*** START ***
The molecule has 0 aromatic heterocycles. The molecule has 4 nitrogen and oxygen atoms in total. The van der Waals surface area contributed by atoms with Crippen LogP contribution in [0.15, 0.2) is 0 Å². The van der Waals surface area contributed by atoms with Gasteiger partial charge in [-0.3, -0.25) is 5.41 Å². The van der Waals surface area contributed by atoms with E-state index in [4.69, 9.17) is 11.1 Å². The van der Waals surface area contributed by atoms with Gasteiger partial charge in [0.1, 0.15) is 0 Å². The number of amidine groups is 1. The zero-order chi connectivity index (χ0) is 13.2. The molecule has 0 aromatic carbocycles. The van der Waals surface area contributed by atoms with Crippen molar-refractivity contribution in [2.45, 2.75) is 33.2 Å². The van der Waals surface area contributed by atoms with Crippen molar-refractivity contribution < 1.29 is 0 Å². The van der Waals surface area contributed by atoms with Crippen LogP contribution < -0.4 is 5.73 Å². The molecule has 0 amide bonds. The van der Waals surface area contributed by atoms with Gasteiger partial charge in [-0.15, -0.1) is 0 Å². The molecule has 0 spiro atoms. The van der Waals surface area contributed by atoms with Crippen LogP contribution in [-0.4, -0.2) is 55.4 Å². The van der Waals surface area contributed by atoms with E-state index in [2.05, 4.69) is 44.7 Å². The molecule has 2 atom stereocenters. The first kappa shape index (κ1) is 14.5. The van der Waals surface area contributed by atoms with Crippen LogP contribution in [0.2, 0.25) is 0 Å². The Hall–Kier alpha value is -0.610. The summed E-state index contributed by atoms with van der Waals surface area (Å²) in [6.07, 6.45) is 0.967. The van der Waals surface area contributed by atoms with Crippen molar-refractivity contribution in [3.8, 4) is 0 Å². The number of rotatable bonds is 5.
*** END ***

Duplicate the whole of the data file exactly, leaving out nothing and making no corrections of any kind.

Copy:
The molecule has 0 aromatic heterocycles. The molecule has 4 nitrogen and oxygen atoms in total. The van der Waals surface area contributed by atoms with Crippen LogP contribution in [0.15, 0.2) is 0 Å². The van der Waals surface area contributed by atoms with Gasteiger partial charge in [-0.3, -0.25) is 5.41 Å². The van der Waals surface area contributed by atoms with E-state index in [4.69, 9.17) is 11.1 Å². The van der Waals surface area contributed by atoms with Gasteiger partial charge in [0.1, 0.15) is 0 Å². The number of amidine groups is 1. The zero-order chi connectivity index (χ0) is 13.2. The molecule has 0 aromatic carbocycles. The van der Waals surface area contributed by atoms with Crippen molar-refractivity contribution in [2.45, 2.75) is 33.2 Å². The van der Waals surface area contributed by atoms with Crippen molar-refractivity contribution < 1.29 is 0 Å². The van der Waals surface area contributed by atoms with Crippen LogP contribution < -0.4 is 5.73 Å². The molecule has 0 amide bonds. The van der Waals surface area contributed by atoms with Gasteiger partial charge in [-0.15, -0.1) is 0 Å². The molecule has 0 spiro atoms. The van der Waals surface area contributed by atoms with Crippen LogP contribution in [-0.4, -0.2) is 55.4 Å². The van der Waals surface area contributed by atoms with E-state index in [2.05, 4.69) is 44.7 Å². The molecule has 2 atom stereocenters. The first kappa shape index (κ1) is 14.5. The van der Waals surface area contributed by atoms with Crippen LogP contribution in [0.2, 0.25) is 0 Å². The Hall–Kier alpha value is -0.610. The summed E-state index contributed by atoms with van der Waals surface area (Å²) in [6.07, 6.45) is 0.967. The van der Waals surface area contributed by atoms with Crippen molar-refractivity contribution in [3.8, 4) is 0 Å². The number of rotatable bonds is 5.